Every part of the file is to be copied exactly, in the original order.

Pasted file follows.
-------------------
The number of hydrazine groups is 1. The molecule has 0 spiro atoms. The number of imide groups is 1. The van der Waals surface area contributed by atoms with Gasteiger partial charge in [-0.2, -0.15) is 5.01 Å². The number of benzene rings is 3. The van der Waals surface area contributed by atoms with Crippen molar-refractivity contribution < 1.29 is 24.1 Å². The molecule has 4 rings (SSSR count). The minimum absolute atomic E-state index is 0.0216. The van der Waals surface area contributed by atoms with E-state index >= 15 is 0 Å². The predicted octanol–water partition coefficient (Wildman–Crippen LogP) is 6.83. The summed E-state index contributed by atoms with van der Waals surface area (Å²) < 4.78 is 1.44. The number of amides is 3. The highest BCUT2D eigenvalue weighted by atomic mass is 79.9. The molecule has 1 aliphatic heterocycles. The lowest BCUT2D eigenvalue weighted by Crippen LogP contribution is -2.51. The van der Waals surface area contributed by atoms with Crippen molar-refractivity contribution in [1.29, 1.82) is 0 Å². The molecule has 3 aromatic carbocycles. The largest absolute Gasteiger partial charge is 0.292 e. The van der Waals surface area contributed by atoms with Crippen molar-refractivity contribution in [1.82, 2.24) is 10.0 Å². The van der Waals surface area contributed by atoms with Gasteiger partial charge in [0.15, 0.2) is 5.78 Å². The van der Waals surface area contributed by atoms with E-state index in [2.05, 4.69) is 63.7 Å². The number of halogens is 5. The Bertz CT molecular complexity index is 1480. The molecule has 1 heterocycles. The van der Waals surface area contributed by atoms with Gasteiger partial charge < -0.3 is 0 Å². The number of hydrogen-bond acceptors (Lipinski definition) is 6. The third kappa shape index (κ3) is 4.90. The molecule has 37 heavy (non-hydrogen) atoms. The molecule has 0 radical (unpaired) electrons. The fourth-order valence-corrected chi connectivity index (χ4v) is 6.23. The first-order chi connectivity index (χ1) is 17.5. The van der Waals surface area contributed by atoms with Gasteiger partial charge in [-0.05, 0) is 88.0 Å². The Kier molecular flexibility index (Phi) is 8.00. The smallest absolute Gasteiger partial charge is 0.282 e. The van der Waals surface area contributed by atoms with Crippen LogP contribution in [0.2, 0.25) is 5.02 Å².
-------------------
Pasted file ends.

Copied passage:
The number of hydrazine groups is 1. The molecule has 0 spiro atoms. The number of imide groups is 1. The van der Waals surface area contributed by atoms with Gasteiger partial charge in [-0.2, -0.15) is 5.01 Å². The number of benzene rings is 3. The van der Waals surface area contributed by atoms with Crippen molar-refractivity contribution < 1.29 is 24.1 Å². The molecule has 4 rings (SSSR count). The minimum absolute atomic E-state index is 0.0216. The van der Waals surface area contributed by atoms with E-state index >= 15 is 0 Å². The predicted octanol–water partition coefficient (Wildman–Crippen LogP) is 6.83. The summed E-state index contributed by atoms with van der Waals surface area (Å²) < 4.78 is 1.44. The number of amides is 3. The highest BCUT2D eigenvalue weighted by atomic mass is 79.9. The molecule has 1 aliphatic heterocycles. The lowest BCUT2D eigenvalue weighted by Crippen LogP contribution is -2.51. The van der Waals surface area contributed by atoms with Crippen molar-refractivity contribution in [1.29, 1.82) is 0 Å². The molecule has 3 aromatic carbocycles. The largest absolute Gasteiger partial charge is 0.292 e. The van der Waals surface area contributed by atoms with Crippen molar-refractivity contribution in [1.82, 2.24) is 10.0 Å². The van der Waals surface area contributed by atoms with Gasteiger partial charge in [0.15, 0.2) is 5.78 Å². The van der Waals surface area contributed by atoms with E-state index in [2.05, 4.69) is 63.7 Å². The number of halogens is 5. The Bertz CT molecular complexity index is 1480. The molecule has 1 heterocycles. The van der Waals surface area contributed by atoms with Gasteiger partial charge < -0.3 is 0 Å². The number of hydrogen-bond acceptors (Lipinski definition) is 6. The third kappa shape index (κ3) is 4.90. The molecule has 37 heavy (non-hydrogen) atoms. The molecule has 0 radical (unpaired) electrons. The fourth-order valence-corrected chi connectivity index (χ4v) is 6.23. The first-order chi connectivity index (χ1) is 17.5. The van der Waals surface area contributed by atoms with Gasteiger partial charge in [-0.05, 0) is 88.0 Å². The Kier molecular flexibility index (Phi) is 8.00. The smallest absolute Gasteiger partial charge is 0.282 e. The van der Waals surface area contributed by atoms with Crippen LogP contribution in [0.2, 0.25) is 5.02 Å².